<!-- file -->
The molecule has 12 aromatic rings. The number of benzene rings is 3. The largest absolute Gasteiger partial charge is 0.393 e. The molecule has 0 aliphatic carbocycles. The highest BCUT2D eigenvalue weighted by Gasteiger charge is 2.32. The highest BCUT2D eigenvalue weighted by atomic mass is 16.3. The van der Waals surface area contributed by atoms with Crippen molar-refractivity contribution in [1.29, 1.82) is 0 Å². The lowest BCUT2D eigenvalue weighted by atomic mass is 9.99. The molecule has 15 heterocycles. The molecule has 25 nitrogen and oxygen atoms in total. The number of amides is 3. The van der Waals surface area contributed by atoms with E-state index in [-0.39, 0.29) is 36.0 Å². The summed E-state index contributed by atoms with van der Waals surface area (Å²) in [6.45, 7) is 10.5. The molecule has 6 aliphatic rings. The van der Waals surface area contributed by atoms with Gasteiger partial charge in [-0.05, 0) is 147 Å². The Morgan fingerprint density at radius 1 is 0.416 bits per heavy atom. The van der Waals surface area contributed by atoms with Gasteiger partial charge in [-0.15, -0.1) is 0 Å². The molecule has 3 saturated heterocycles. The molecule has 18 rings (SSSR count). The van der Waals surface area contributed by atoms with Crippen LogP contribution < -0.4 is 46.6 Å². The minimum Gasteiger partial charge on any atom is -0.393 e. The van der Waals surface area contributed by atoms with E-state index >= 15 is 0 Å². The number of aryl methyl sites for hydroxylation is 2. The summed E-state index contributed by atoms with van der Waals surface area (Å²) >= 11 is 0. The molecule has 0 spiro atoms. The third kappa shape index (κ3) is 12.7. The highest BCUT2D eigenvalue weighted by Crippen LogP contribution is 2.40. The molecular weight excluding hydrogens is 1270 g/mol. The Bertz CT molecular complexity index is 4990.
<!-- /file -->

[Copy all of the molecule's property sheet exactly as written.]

The molecule has 12 aromatic rings. The number of benzene rings is 3. The largest absolute Gasteiger partial charge is 0.393 e. The molecule has 0 aliphatic carbocycles. The highest BCUT2D eigenvalue weighted by Gasteiger charge is 2.32. The highest BCUT2D eigenvalue weighted by atomic mass is 16.3. The van der Waals surface area contributed by atoms with Crippen molar-refractivity contribution in [1.29, 1.82) is 0 Å². The lowest BCUT2D eigenvalue weighted by atomic mass is 9.99. The molecule has 15 heterocycles. The molecule has 25 nitrogen and oxygen atoms in total. The number of amides is 3. The van der Waals surface area contributed by atoms with E-state index in [-0.39, 0.29) is 36.0 Å². The summed E-state index contributed by atoms with van der Waals surface area (Å²) in [6.45, 7) is 10.5. The molecule has 6 aliphatic rings. The van der Waals surface area contributed by atoms with Gasteiger partial charge in [-0.05, 0) is 147 Å². The Morgan fingerprint density at radius 1 is 0.416 bits per heavy atom. The van der Waals surface area contributed by atoms with Gasteiger partial charge in [-0.15, -0.1) is 0 Å². The molecule has 3 saturated heterocycles. The molecule has 18 rings (SSSR count). The van der Waals surface area contributed by atoms with Crippen LogP contribution < -0.4 is 46.6 Å². The minimum Gasteiger partial charge on any atom is -0.393 e. The van der Waals surface area contributed by atoms with E-state index >= 15 is 0 Å². The number of aryl methyl sites for hydroxylation is 2. The summed E-state index contributed by atoms with van der Waals surface area (Å²) >= 11 is 0. The molecule has 0 spiro atoms. The third kappa shape index (κ3) is 12.7. The highest BCUT2D eigenvalue weighted by Crippen LogP contribution is 2.40. The molecular weight excluding hydrogens is 1270 g/mol. The Bertz CT molecular complexity index is 4990.